Check it out, I finished something. It only took me 2 months to knit 150 yards. SO PROUD OF MYSELF.
Pattern: Anthro-Inspired Scarflet by Kim Seio (link to my project on Ravelry)
Yarn used: School Products Multi Strand Cashmere in taupe, unsure of how much but I’d estimate about 150 yards–left over from my Eastlake sweater
Needles used: US 8 (5.0 mm)
Date started: December 19, 2010
Date completed: February 19, 2011
This little keyhole ascot is a knockoff of Anthropologie’s Toasty Rose scarf (pics may not work on that link, but there are more here.) Under 200 yards, simple knit/purl/increase/decrease, it should have been a quick little knit. So why did it take me two months? I have no good answer for that. I knit about the first third of the scarf in a couple of hours, then apparently knit about 3 stitches a day for the remaining 1 month and 29 days.
It’s worked in a tidy broken rib (“Sand Stitch”) that looks very nice but is still mostly stockinette, so has a tendency to curl a bit. It’s pretty cute, but note that the weight of the flower pulls it strongly to the front of the neck so it’s hard to keep it to the side or off-center, if that is how you want to wear it.
The pattern doesn’t come with a pattern for the flower. Here’s what I did:
- CO 116 sts with tubular cast-on (this forms the visible edge of the flower petals, so it looks nicest with this CO)
- Work in 1×1 rib for about 1 1/2 inches
- K2tog across
- Bind off, leaving a long tail
- Using the long tail, sew a running stitch through the lower half of the strip of ribbing (ie parallel and close to the edge closer to the bound off edge), going in and out about every 1/2 inch, for 2 rows spaced about 1/4 inch apart, and pull tight to gather.
- Roll up the strip of ribbing, folding/crumpling the flower until you like the way it looks, then sew down to the outer keyhole portion of the scarf.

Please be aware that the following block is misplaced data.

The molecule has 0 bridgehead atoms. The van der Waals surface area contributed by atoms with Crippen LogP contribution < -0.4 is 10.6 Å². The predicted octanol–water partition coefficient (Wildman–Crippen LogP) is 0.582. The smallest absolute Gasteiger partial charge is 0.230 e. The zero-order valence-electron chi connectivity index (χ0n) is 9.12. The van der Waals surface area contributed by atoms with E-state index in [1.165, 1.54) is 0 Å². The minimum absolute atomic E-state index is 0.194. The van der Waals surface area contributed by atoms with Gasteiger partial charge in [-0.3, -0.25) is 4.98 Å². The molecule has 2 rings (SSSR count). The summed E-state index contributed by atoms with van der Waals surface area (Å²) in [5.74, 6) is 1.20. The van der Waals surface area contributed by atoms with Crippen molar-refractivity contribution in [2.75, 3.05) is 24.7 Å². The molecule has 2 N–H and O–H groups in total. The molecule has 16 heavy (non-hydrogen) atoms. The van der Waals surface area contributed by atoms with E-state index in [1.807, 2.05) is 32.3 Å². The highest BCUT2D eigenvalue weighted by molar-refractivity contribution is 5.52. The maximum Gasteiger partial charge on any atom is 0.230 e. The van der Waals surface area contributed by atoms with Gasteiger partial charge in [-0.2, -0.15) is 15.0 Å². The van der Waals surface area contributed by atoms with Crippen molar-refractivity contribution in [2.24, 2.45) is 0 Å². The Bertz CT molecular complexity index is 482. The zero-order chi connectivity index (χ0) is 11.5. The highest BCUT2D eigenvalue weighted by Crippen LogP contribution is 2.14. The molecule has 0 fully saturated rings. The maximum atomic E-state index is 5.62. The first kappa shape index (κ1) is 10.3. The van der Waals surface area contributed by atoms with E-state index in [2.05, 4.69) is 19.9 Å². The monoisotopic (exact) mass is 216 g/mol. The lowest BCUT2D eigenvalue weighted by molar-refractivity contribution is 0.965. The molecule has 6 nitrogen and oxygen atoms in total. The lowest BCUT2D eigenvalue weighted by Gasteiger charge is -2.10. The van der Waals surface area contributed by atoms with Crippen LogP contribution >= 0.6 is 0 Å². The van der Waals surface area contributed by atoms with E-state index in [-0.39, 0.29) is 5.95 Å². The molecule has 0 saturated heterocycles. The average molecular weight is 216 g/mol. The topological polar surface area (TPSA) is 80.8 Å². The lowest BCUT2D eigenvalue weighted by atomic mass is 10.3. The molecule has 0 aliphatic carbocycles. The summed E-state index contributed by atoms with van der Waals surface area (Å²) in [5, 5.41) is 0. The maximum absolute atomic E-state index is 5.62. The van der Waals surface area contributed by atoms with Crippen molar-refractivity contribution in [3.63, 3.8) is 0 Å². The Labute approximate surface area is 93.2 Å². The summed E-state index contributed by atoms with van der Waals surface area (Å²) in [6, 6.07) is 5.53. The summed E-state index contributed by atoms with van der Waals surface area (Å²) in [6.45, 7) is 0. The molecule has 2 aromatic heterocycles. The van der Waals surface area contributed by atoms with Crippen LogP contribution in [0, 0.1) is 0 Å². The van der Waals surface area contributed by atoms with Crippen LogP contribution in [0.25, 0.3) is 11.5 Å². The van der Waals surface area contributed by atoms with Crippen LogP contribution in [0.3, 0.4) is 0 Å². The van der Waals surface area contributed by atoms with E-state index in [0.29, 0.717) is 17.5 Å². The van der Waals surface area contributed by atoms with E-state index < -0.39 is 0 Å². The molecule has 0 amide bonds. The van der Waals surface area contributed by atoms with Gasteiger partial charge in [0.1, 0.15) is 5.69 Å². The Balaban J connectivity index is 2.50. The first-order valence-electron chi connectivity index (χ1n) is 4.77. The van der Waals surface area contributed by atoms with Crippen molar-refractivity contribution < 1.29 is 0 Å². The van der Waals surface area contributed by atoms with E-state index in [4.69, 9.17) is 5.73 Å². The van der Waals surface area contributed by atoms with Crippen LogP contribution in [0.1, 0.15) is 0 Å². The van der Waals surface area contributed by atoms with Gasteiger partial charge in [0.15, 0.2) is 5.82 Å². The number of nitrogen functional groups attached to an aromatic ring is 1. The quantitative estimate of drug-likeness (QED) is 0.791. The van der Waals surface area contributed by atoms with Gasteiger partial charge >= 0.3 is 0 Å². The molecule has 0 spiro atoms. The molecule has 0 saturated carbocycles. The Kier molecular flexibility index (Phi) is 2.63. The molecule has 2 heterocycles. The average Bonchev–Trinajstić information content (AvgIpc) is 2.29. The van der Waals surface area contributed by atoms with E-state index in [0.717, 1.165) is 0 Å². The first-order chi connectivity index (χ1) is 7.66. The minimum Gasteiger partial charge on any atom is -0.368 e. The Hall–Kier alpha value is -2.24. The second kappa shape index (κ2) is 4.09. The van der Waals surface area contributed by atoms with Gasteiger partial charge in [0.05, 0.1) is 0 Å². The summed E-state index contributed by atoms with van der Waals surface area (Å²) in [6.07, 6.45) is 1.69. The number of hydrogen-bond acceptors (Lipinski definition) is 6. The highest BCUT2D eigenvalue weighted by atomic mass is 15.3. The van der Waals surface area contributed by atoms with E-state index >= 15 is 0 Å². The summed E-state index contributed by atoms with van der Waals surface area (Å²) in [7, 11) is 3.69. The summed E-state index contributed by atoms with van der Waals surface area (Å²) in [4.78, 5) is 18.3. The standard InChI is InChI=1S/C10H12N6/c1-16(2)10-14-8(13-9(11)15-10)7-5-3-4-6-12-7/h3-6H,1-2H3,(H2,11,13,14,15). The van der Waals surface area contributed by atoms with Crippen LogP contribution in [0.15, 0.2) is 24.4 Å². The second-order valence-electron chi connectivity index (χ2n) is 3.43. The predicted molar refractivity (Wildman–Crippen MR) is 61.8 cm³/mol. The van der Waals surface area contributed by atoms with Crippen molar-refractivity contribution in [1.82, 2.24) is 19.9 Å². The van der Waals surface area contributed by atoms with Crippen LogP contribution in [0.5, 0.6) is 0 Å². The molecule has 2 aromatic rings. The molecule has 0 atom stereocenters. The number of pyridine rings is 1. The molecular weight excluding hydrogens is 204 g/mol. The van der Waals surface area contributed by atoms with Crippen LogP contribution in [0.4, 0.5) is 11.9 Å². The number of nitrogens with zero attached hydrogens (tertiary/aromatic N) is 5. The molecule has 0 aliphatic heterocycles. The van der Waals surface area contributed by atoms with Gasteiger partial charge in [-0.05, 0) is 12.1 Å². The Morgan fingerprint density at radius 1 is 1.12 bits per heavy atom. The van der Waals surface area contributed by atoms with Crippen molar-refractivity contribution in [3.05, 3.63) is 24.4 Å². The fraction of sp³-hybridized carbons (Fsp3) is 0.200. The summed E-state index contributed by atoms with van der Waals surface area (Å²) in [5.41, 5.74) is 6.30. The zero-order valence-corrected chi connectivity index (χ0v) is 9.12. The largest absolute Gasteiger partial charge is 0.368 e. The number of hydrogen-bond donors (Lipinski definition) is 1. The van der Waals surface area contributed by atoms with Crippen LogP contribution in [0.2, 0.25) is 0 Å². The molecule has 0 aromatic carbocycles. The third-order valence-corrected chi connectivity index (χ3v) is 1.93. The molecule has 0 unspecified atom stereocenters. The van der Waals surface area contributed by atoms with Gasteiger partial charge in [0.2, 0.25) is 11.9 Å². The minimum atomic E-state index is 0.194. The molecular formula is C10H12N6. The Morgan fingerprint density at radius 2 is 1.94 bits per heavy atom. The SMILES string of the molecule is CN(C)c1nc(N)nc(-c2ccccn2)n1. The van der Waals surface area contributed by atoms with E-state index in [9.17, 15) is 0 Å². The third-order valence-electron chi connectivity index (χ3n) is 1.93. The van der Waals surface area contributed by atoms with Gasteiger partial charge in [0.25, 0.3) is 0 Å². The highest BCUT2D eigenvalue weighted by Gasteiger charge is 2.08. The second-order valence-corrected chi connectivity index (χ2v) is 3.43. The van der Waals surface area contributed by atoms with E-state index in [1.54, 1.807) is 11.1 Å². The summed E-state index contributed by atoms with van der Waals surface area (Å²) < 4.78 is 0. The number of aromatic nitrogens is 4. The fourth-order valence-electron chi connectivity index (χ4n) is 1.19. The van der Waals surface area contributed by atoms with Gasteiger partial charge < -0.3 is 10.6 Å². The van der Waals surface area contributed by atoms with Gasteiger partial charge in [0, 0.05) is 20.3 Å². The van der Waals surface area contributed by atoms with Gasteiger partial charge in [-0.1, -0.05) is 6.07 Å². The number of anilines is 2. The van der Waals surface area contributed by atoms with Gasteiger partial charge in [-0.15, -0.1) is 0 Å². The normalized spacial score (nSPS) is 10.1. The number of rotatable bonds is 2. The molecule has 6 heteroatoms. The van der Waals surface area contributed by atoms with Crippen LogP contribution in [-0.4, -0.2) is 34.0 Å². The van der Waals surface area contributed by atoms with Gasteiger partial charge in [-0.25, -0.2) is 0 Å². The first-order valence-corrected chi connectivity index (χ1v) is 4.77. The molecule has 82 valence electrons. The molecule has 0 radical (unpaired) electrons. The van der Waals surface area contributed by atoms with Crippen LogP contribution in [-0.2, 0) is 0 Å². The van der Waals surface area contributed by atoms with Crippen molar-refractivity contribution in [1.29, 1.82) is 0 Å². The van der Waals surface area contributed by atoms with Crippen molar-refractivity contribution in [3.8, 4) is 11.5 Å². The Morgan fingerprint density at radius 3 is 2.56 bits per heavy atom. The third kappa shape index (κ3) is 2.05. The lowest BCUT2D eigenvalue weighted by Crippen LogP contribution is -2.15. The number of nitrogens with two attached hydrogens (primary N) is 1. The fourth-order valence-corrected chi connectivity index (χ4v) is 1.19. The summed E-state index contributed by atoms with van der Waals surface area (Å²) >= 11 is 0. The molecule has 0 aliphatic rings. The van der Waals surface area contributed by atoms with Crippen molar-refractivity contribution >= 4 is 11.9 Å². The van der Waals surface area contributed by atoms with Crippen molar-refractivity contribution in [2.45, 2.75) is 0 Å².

I had meant to just roll this up like in the original Anthropologie scarf, but the flower looked bizarre and enormous, like a cinnamon roll or something, so I preferred the more gathered look in the end.
As an aside, it is astonishing how many photos you need to take to get even a few decent ones out of the batch. Kristen wisely demonstrated this FOR SCIENCE!… but still, it always amazes me; this time I probably had 50 shots that I thought looked great in the viewfinder, but when I got a good look at them on the computer, I realized I actually looked blurry, crazy-haired, fat, generally derpy, or whatever. This all with my best attempts at makeup, soft natural light, trying not to look like a total cross-eyed idiot, etc. and not even counting the dozens I knew were hideous right away and deleted without downloading.
I wore this white eyelet dress when I was a bridesmaid a few years ago. (How great is it that I have a bridesmaid dress that I got to pick–only the “white eyelet cotton” part was specified–and that I’d actually wear again?) My earrings aren’t really visible but they are these ginormous antiqued bronze flowers with pearls in them from Modcloth and I love them.
I’m going to pretend you can’t see those mop handles in the background. Or maybe you can imagine them as all part of an grand, artistic, high-concept fashion photoshoot. Also I just realized my bra straps are showing in several of these photos, whoops. Please imagine it is a $300, hand-stitched tussah silk bra from Anthropologie and this is all part of the grand styling plan, because I don’t want to go to the trouble of Photoshopping these, or, God forbid, taking more photos of this scarf.
The purple in this photo should be much more red-toned, but the scarf color is actually pretty accurate.
I need a haircut and this dress needs ironing.